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British biotech enterprise becomes world’s premier honeybee health company within a decade

Vita (Europe) toasts its tenth anniversary by declaring “green war” on pests. Vita (Europe) Ltd, launched in 1997 with a single product, has now become the leading honeybee health specialist in the world with a range of products, subsidiaries in Italy and France, and a network of more than 60 international distributors.

With products ratified for use in Europe, America and the Middle East, Vita’s influence is now spreading to emerging markets in Asia and Russia.

Despite its prolific growth, the firm’s directors are not complacent. Instead, they are focussing on developing the next generation of greener, more natural products.

Jeremy Owen, Sales Director at Vita, said: “As we mark our 10th anniversary, our thoughts are focused on future opportunities rather than our past successes. Along with the launch of our new range of Vita Feeds to help strengthen honeybee colonies against common debilitating bee diseases, our Italian and French subsidiaries – VitaItalia and Vita-Swarm – bring in high calibre personnel who can react to the market in mainland Europe with flexibilty and speed.”

Dr Max Watkins, Vita’s Technical Director, said: “We will continue to re-invest in new, greener non-traditional pesticides to lessen the economic impact of pests and diseases which are an integral part of the ecological cycle.”

When Vita launched in 1997 as a spin-off from Sandoz, John Austin, one of its commercial managers, said Mr Owen and Dr Watkins were “taking a considerable risk” going into business with only one product, Apistan, an anti-varroa treatment. At the time Apistan was under threat from the first signs of biological resistance and from illegal home-made copies.

Mr Austin, 10 years on, said: “They (Vita) have confounded my scepticism and gone on to develop a highly respected company that is doing invaluable work not just in maintaining the health of honeybees, but also in indirectly contributing to the pollination of many agricultural crops across the globe.”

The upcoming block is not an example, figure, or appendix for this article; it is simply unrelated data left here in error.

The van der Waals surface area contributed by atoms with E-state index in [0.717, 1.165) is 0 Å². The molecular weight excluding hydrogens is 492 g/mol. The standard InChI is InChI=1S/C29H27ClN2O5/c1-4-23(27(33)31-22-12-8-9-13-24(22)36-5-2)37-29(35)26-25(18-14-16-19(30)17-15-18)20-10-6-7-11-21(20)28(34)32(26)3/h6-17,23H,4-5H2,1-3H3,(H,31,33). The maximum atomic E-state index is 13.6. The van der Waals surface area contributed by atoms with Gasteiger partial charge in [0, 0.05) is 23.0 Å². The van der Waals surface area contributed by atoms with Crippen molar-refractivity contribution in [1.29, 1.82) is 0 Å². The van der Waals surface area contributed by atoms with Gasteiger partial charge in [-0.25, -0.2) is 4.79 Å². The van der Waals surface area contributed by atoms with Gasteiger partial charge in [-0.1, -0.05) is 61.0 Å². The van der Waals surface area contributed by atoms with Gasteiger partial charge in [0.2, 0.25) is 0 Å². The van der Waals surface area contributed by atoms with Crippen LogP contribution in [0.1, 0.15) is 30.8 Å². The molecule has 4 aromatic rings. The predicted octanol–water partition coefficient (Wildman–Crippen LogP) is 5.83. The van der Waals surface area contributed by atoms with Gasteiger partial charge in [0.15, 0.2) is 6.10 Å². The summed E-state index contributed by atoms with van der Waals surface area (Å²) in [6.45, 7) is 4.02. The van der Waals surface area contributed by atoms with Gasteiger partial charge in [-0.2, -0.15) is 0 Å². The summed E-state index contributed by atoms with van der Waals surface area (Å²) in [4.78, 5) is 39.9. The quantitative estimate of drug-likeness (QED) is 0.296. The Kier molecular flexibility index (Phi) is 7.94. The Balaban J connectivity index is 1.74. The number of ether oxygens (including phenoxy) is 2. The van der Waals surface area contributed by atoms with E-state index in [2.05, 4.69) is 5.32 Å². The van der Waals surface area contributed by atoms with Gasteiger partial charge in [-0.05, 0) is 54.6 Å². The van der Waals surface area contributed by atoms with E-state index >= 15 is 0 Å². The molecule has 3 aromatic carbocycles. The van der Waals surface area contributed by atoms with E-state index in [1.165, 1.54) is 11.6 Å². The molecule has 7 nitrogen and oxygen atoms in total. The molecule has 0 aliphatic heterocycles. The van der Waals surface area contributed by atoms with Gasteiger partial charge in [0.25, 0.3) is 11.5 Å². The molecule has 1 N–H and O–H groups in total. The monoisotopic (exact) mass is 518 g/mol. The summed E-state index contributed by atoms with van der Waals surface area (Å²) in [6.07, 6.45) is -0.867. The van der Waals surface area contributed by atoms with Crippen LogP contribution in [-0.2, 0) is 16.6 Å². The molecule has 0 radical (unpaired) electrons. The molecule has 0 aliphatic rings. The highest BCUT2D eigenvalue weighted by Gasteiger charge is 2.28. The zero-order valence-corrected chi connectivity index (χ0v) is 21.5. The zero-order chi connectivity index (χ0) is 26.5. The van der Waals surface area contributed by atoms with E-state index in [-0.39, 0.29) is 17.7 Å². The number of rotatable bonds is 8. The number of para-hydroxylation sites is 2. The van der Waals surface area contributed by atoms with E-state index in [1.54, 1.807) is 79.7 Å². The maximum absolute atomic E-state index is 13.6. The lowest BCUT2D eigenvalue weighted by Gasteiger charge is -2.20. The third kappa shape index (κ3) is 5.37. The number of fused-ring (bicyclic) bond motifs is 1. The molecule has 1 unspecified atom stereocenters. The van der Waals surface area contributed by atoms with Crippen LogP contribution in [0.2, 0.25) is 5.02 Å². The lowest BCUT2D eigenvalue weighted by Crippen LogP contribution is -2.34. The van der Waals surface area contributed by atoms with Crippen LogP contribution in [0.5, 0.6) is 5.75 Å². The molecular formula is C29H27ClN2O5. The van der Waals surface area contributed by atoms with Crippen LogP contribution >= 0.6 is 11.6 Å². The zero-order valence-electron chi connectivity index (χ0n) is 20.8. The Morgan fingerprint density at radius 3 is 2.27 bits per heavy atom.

Over the past decade Vita has extended its presence across the western world and the Middle East and is now making inroads into the emerging economies of the new Europe and Asia.

Last year, the US regulatory authorities approved Apiguard, which is now fast becoming one of the most important treatments in the international fight against varroa mites resistant to first generation treatments.

The complex regulatory environments of the emerging economies are now being addressed and Russia has recently re-approved Apistan and negotiations for other treatments are now well under way in other former eastern bloc countries and elsewhere.

Vita is now seeing the benefits of its ongoing investment into researching novel substances and methods in combating honeybee disease and from its ever-widening contacts throughout the beekeeping world.

From an initial sole focus on its still-effective first generation varroa treatment, the company now concentrates on green, near-natural ways to protect honeybees. The latest addition to its product range is feeds designed to build up honeybee defences against known common diseases.

Dr Max Watkins, Technical Director of Vita, continued: “Over the past decade our collaboration with universities and research organisations has brought to light several novel substances which could be used to improve the health of honeybee colonies and even control pests affecting agriculture and animal husbandry as well as public health.”

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